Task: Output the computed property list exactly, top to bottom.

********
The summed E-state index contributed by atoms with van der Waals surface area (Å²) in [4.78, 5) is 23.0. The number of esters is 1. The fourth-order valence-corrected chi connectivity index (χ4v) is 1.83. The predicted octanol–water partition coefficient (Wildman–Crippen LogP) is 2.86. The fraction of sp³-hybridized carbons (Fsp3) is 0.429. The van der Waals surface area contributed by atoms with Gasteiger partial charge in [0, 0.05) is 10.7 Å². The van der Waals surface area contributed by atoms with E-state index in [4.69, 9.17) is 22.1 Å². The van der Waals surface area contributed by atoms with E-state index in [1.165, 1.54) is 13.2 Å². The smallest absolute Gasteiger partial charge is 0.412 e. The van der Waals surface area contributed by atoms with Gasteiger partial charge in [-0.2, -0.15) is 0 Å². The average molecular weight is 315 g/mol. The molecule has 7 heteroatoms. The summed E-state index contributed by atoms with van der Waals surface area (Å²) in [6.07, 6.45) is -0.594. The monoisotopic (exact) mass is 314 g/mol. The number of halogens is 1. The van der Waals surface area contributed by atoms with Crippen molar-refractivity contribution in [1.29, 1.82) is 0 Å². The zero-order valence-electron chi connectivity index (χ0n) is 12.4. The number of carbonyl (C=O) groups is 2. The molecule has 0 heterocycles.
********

The summed E-state index contributed by atoms with van der Waals surface area (Å²) in [4.78, 5) is 23.0. The number of esters is 1. The fourth-order valence-corrected chi connectivity index (χ4v) is 1.83. The predicted octanol–water partition coefficient (Wildman–Crippen LogP) is 2.86. The fraction of sp³-hybridized carbons (Fsp3) is 0.429. The van der Waals surface area contributed by atoms with Gasteiger partial charge in [0, 0.05) is 10.7 Å². The van der Waals surface area contributed by atoms with E-state index in [4.69, 9.17) is 22.1 Å². The van der Waals surface area contributed by atoms with E-state index in [1.165, 1.54) is 13.2 Å². The smallest absolute Gasteiger partial charge is 0.412 e. The van der Waals surface area contributed by atoms with Gasteiger partial charge in [-0.2, -0.15) is 0 Å². The average molecular weight is 315 g/mol. The molecule has 7 heteroatoms. The summed E-state index contributed by atoms with van der Waals surface area (Å²) in [6.07, 6.45) is -0.594. The monoisotopic (exact) mass is 314 g/mol. The number of halogens is 1. The van der Waals surface area contributed by atoms with Crippen molar-refractivity contribution in [1.29, 1.82) is 0 Å². The zero-order valence-electron chi connectivity index (χ0n) is 12.4. The number of carbonyl (C=O) groups is 2. The molecule has 0 heterocycles.